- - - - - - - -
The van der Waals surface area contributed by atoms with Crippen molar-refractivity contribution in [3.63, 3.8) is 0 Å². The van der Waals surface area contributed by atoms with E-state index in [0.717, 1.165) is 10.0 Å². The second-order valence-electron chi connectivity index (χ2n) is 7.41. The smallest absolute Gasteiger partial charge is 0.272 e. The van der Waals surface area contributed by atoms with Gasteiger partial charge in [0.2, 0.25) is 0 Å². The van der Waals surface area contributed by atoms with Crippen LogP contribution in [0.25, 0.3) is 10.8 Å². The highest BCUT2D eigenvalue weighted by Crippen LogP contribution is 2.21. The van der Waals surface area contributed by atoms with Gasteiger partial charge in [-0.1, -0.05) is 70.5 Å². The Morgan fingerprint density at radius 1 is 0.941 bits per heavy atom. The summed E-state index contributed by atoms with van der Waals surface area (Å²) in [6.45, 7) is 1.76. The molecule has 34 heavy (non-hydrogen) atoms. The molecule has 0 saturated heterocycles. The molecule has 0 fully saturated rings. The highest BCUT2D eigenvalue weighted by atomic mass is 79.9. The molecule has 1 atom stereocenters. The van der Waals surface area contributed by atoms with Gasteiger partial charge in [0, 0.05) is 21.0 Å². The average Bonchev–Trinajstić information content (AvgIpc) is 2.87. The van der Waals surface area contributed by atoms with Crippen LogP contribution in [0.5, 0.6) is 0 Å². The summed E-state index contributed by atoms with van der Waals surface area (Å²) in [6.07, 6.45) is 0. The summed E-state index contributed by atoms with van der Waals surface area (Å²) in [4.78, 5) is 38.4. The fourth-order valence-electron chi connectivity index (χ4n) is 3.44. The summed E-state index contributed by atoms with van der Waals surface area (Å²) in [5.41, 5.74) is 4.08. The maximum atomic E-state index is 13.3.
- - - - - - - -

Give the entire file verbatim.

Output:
The van der Waals surface area contributed by atoms with Crippen molar-refractivity contribution in [3.63, 3.8) is 0 Å². The van der Waals surface area contributed by atoms with E-state index in [0.717, 1.165) is 10.0 Å². The second-order valence-electron chi connectivity index (χ2n) is 7.41. The smallest absolute Gasteiger partial charge is 0.272 e. The van der Waals surface area contributed by atoms with Gasteiger partial charge in [0.2, 0.25) is 0 Å². The van der Waals surface area contributed by atoms with Crippen LogP contribution in [0.25, 0.3) is 10.8 Å². The highest BCUT2D eigenvalue weighted by Crippen LogP contribution is 2.21. The van der Waals surface area contributed by atoms with Gasteiger partial charge in [-0.1, -0.05) is 70.5 Å². The Morgan fingerprint density at radius 1 is 0.941 bits per heavy atom. The summed E-state index contributed by atoms with van der Waals surface area (Å²) in [6.45, 7) is 1.76. The molecule has 34 heavy (non-hydrogen) atoms. The molecule has 0 saturated heterocycles. The molecule has 0 fully saturated rings. The highest BCUT2D eigenvalue weighted by atomic mass is 79.9. The molecule has 1 atom stereocenters. The van der Waals surface area contributed by atoms with Gasteiger partial charge in [0, 0.05) is 21.0 Å². The average Bonchev–Trinajstić information content (AvgIpc) is 2.87. The van der Waals surface area contributed by atoms with Crippen LogP contribution in [0.5, 0.6) is 0 Å². The summed E-state index contributed by atoms with van der Waals surface area (Å²) in [6.07, 6.45) is 0. The summed E-state index contributed by atoms with van der Waals surface area (Å²) in [4.78, 5) is 38.4. The fourth-order valence-electron chi connectivity index (χ4n) is 3.44. The summed E-state index contributed by atoms with van der Waals surface area (Å²) in [5.41, 5.74) is 4.08. The maximum atomic E-state index is 13.3.